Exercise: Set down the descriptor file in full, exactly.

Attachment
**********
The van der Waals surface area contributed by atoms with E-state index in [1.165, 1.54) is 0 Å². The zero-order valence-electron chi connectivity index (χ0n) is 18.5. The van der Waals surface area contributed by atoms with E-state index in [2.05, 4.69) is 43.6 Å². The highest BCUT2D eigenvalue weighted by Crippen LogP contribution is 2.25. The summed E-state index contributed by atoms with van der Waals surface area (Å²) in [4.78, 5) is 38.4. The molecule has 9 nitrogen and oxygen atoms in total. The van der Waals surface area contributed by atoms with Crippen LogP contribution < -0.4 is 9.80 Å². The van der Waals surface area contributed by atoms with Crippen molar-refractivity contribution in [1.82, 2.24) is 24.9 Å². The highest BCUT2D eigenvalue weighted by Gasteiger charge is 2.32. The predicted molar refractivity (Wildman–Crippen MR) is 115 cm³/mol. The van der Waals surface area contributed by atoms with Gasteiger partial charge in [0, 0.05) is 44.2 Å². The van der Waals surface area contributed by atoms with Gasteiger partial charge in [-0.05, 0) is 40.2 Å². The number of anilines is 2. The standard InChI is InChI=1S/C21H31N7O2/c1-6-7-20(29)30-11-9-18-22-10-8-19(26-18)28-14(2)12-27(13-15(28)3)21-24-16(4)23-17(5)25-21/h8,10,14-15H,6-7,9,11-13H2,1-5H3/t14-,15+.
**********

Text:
The van der Waals surface area contributed by atoms with E-state index in [1.165, 1.54) is 0 Å². The zero-order valence-electron chi connectivity index (χ0n) is 18.5. The van der Waals surface area contributed by atoms with E-state index in [2.05, 4.69) is 43.6 Å². The highest BCUT2D eigenvalue weighted by Crippen LogP contribution is 2.25. The summed E-state index contributed by atoms with van der Waals surface area (Å²) in [4.78, 5) is 38.4. The molecule has 9 nitrogen and oxygen atoms in total. The van der Waals surface area contributed by atoms with Crippen LogP contribution < -0.4 is 9.80 Å². The van der Waals surface area contributed by atoms with Crippen molar-refractivity contribution in [1.82, 2.24) is 24.9 Å². The highest BCUT2D eigenvalue weighted by Gasteiger charge is 2.32. The predicted molar refractivity (Wildman–Crippen MR) is 115 cm³/mol. The van der Waals surface area contributed by atoms with Gasteiger partial charge in [0, 0.05) is 44.2 Å². The van der Waals surface area contributed by atoms with Gasteiger partial charge in [-0.05, 0) is 40.2 Å². The number of anilines is 2. The standard InChI is InChI=1S/C21H31N7O2/c1-6-7-20(29)30-11-9-18-22-10-8-19(26-18)28-14(2)12-27(13-15(28)3)21-24-16(4)23-17(5)25-21/h8,10,14-15H,6-7,9,11-13H2,1-5H3/t14-,15+.